Top 5 Political Law Issues for Government Contractors in This Election Year

February 2020

As we head into an election year that is already flush with campaign contributions at the federal, state, and local levels, this article summarizes five key limits or restrictions on political donations and campaign finance activities that all government contractors must heed.

Pay to Play Is Here to Stay. The Supreme Court of the United States recently denied cert in a case involving one of the federal pay-to-play rules. Although these rules are not applicable to most non-financial services contractors, the fact is that courts have upheld pay-to-play laws time and time again. Such laws, then, which at the state and local level preclude government contracts when the contractor, its PAC, officers, directors, or certain employees (or even family members) make certain types of contributions, are here to stay and will only continue to multiply. The provisions vary widely by jurisdiction (such as New Jersey, Illinois, and Connecticut), but they are at the intersection of the First Amendment and government contracts. In order to develop state and local government business with confidence, your contracting firm must establish and maintain a political contribution preclearance program to intercept and avoid any impermissible contributions, and to accurately certify compliance and report as required. Nobody likes the government interfering in fundraising and the campaign finance space, but, given that a successful challenge to pay-to-play rules is less and less likely, staying ahead of the curve with a rigorous compliance program is the only option.

The Contractor Must Provide Guidance When an Executive Fundraises. At the federal level and in many states (especially those with pay-to-play laws), corporate contributions are prohibited. This includes a corporate subsidy of political fundraising organized by an executive. Nonetheless, executives often will want to be politically active and fundraise for candidates or act in a campaign’s kitchen cabinet. Absent pay-to-play laws, this is usually fine, but the employing contractor must ensure that the executive follows the applicable campaign finance/pay-to-play rules and avoids any activity that could give rise to an impermissible corporate in-kind contribution. This includes the use of company client lists, the use of administrative assistant time, charging travel costs to the company, etc. Executives should be briefed on the required rules for their voluntary political activity, and legal and compliance oversight should ensure that the guidelines are followed.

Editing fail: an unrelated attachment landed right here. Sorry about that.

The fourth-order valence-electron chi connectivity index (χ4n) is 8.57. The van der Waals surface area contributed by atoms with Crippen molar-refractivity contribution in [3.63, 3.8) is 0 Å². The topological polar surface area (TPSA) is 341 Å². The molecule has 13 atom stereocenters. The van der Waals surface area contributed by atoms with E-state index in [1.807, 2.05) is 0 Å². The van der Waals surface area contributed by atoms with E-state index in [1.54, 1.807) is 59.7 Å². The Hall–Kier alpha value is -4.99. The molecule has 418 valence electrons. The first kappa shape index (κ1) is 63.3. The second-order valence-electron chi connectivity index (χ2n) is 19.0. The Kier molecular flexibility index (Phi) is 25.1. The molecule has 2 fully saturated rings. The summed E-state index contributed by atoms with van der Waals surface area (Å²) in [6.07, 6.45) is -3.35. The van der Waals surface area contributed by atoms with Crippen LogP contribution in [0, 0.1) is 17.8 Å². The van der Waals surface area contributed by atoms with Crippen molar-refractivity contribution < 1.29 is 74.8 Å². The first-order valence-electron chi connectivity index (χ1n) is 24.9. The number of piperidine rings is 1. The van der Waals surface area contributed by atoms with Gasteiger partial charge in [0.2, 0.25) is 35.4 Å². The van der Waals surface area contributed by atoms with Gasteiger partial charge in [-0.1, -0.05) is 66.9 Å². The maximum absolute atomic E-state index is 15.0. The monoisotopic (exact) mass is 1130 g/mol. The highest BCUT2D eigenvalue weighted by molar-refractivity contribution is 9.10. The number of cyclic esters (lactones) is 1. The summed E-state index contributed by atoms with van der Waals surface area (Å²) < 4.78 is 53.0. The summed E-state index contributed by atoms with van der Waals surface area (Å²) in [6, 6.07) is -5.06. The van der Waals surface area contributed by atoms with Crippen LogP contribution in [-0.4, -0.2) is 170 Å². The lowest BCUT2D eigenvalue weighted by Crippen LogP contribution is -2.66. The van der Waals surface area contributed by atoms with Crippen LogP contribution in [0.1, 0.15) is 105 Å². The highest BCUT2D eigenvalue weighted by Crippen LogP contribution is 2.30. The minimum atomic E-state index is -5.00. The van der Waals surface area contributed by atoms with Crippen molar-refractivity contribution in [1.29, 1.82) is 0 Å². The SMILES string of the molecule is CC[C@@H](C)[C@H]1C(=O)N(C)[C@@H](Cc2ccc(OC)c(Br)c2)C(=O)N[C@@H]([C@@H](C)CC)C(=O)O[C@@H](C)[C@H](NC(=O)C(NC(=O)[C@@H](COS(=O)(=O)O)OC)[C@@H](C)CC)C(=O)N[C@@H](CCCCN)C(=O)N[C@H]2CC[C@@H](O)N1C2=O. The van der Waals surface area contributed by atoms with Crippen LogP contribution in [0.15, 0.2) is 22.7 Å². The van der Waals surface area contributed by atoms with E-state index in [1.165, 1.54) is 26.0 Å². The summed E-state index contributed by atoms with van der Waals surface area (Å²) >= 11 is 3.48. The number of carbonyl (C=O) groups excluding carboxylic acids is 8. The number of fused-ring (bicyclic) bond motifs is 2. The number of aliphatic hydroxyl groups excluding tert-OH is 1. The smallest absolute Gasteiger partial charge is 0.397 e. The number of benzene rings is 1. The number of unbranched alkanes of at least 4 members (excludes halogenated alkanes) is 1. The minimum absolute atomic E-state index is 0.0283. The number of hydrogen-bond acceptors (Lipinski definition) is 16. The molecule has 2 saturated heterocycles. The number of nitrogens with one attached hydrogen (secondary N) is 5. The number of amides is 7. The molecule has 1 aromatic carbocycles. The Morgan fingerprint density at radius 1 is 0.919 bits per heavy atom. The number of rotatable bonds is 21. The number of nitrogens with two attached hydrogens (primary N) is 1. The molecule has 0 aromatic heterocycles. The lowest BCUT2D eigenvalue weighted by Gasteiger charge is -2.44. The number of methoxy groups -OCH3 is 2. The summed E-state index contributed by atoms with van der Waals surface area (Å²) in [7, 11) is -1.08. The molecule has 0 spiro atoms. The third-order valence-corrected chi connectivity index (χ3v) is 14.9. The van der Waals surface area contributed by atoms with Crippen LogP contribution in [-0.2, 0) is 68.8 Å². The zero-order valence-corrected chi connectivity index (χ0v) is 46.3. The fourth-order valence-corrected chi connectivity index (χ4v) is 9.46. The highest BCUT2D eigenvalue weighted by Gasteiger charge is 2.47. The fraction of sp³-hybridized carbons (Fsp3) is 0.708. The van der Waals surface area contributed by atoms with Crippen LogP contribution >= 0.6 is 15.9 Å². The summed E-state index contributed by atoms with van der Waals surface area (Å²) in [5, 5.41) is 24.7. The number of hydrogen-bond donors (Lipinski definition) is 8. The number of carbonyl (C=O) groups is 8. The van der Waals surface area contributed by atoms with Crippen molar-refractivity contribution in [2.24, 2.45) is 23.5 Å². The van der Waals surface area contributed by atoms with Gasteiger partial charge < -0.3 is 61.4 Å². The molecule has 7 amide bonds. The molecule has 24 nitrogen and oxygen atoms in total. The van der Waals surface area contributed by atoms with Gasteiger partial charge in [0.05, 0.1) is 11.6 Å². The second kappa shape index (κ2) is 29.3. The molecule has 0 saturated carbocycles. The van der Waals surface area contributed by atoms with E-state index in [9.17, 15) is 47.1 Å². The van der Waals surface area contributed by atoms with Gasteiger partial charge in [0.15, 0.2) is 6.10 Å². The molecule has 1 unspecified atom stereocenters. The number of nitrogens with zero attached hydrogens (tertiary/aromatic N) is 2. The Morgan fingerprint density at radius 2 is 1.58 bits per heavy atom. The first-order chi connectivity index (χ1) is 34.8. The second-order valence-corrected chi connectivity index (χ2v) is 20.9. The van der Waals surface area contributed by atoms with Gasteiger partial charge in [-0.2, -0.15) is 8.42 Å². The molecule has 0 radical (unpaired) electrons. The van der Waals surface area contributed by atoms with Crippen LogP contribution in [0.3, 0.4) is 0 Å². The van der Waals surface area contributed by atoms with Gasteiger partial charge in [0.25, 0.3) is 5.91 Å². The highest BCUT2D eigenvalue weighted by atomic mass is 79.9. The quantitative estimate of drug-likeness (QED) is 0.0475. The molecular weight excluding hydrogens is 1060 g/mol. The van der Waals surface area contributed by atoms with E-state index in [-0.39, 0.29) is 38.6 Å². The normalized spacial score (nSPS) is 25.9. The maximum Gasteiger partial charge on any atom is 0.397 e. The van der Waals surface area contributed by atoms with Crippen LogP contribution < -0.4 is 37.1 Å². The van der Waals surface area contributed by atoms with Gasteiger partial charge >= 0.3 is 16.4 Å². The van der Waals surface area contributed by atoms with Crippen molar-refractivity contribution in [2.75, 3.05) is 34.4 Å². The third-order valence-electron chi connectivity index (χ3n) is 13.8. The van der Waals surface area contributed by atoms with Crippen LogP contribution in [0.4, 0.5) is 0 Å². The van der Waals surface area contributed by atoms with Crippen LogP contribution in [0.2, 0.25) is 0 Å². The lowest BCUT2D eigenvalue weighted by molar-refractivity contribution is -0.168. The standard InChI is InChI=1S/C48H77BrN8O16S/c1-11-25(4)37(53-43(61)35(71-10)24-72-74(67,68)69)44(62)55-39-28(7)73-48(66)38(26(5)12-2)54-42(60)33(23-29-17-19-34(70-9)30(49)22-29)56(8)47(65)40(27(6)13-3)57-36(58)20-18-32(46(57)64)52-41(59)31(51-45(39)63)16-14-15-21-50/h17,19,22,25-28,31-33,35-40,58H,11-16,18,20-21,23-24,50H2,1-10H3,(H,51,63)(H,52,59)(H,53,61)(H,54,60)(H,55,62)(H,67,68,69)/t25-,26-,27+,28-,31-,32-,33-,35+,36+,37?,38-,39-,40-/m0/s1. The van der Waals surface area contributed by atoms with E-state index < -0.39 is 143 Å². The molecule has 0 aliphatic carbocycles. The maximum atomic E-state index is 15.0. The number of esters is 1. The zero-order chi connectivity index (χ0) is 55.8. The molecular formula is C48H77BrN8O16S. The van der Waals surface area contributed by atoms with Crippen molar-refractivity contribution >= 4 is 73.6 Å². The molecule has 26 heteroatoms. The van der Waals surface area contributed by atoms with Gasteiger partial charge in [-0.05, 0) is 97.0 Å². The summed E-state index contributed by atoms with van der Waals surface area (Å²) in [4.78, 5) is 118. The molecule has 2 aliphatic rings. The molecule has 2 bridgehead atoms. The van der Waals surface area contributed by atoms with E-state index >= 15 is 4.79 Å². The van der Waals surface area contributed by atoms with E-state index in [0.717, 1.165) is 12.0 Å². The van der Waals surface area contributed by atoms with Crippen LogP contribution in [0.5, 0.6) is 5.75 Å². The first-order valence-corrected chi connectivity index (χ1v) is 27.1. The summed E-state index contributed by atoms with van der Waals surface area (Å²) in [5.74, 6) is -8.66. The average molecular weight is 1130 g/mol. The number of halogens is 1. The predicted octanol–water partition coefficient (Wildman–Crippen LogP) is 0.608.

The Ban on Federal Contributions by Federal Contractors Includes Super PACs Too. Federal law prohibits corporate contributions to federal candidates and committees. Federal law also prohibits contributions by federal contractors, regardless of whether the contractors are corporate in nature or not. The symmetry between these laws was broken when the Supreme Court in Citizens United permitted corporations to make unlimited independent expenditures and the D.C. Circuit permitted the creation of independent-expenditure (IE) only political committees or super PACs to receive unlimited contributions for IEs. Regular corporations may contribute to super PACs, but federal contractors, given the additional statutory restrictions, may not. The Federal Election Commission over the past few years has handed out several civil penalties for violations of this restriction, so this rule is important to keep in mind. (Similar rules apply to state or local contractors in various jurisdictions.)

Political Costs Are Unallowable. It cannot be stressed enough that political costs, like lobbying costs, are unallowable and may not be charged to the government. Contractors must be meticulous in ensuring that the administrative costs of their PACs and any costs, such as travel, related to handing out PAC or corporate contribution checks are not included in an indirect overhead or G&A pool that is allocated to a government contract. For those who use time cards, employees must be properly trained to charge political and lobbying time to unallowable charge codes. For tax purposes, political costs are also nondeductible.

There Are Permissible Ways for Candidates and Officeholders to Visit Your Business Site in Election Years. Most contractors welcome a visit by members of Congress to their business sites. In-state and in-district members of Congress are very happy to make such visits, especially in election years. The big problem in election years, however, is how to avoid such a visit becoming an impermissible corporate contribution. The good news is that the treatment of such a visit will depend on the timing of the event, the audience for the event (all employees, executives only, the public), and the content of the discussion. There are site visits that can definitely occur up until Election Day without any impermissible corporate contribution or, even worse, the dreaded reciprocity obligation with respect to other candidates in the race. Of course, without proper guidance, such an event can bring about federal violations and problems for a preferred candidate.

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